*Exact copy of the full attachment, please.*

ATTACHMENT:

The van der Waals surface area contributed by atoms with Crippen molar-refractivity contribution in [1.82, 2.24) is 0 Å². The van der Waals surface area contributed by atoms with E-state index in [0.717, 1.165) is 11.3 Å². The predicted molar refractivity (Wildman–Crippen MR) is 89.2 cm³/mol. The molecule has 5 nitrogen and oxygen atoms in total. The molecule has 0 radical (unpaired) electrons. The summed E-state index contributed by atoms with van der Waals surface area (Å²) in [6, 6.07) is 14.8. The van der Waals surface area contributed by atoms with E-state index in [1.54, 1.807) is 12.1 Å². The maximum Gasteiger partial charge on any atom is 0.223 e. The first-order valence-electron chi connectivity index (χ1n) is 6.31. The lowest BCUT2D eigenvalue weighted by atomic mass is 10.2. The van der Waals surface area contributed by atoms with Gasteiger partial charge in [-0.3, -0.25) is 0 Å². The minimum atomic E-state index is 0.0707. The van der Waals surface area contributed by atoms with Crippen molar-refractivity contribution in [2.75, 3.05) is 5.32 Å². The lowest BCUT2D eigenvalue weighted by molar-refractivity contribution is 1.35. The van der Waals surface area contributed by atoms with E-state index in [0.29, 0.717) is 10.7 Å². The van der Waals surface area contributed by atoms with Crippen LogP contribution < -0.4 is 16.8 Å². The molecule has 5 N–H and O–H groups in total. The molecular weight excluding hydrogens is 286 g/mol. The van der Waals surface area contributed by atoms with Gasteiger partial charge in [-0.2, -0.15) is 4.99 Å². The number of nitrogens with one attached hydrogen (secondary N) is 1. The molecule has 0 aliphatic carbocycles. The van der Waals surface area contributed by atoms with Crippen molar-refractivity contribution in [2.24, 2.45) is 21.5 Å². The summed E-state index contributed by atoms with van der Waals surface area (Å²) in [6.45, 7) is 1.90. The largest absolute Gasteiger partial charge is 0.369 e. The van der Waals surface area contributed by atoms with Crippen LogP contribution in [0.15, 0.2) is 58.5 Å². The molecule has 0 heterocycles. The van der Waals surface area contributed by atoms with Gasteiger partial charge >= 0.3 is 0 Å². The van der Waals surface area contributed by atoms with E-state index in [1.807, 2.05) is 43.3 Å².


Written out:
The van der Waals surface area contributed by atoms with Crippen molar-refractivity contribution in [1.82, 2.24) is 0 Å². The van der Waals surface area contributed by atoms with E-state index in [0.717, 1.165) is 11.3 Å². The predicted molar refractivity (Wildman–Crippen MR) is 89.2 cm³/mol. The molecule has 5 nitrogen and oxygen atoms in total. The molecule has 0 radical (unpaired) electrons. The summed E-state index contributed by atoms with van der Waals surface area (Å²) in [6, 6.07) is 14.8. The van der Waals surface area contributed by atoms with E-state index in [1.54, 1.807) is 12.1 Å². The maximum Gasteiger partial charge on any atom is 0.223 e. The first-order valence-electron chi connectivity index (χ1n) is 6.31. The lowest BCUT2D eigenvalue weighted by atomic mass is 10.2. The van der Waals surface area contributed by atoms with Gasteiger partial charge in [-0.3, -0.25) is 0 Å². The minimum atomic E-state index is 0.0707. The van der Waals surface area contributed by atoms with Crippen molar-refractivity contribution in [2.75, 3.05) is 5.32 Å². The lowest BCUT2D eigenvalue weighted by molar-refractivity contribution is 1.35. The van der Waals surface area contributed by atoms with E-state index in [0.29, 0.717) is 10.7 Å². The van der Waals surface area contributed by atoms with Crippen LogP contribution < -0.4 is 16.8 Å². The molecule has 5 N–H and O–H groups in total. The molecular weight excluding hydrogens is 286 g/mol. The van der Waals surface area contributed by atoms with Gasteiger partial charge in [-0.2, -0.15) is 4.99 Å². The number of nitrogens with one attached hydrogen (secondary N) is 1. The molecule has 0 aliphatic carbocycles. The van der Waals surface area contributed by atoms with Crippen molar-refractivity contribution in [2.24, 2.45) is 21.5 Å². The summed E-state index contributed by atoms with van der Waals surface area (Å²) in [6.45, 7) is 1.90. The largest absolute Gasteiger partial charge is 0.369 e. The van der Waals surface area contributed by atoms with Crippen LogP contribution in [0.15, 0.2) is 58.5 Å². The molecule has 0 heterocycles. The van der Waals surface area contributed by atoms with Gasteiger partial charge >= 0.3 is 0 Å². The van der Waals surface area contributed by atoms with E-state index in [1.807, 2.05) is 43.3 Å².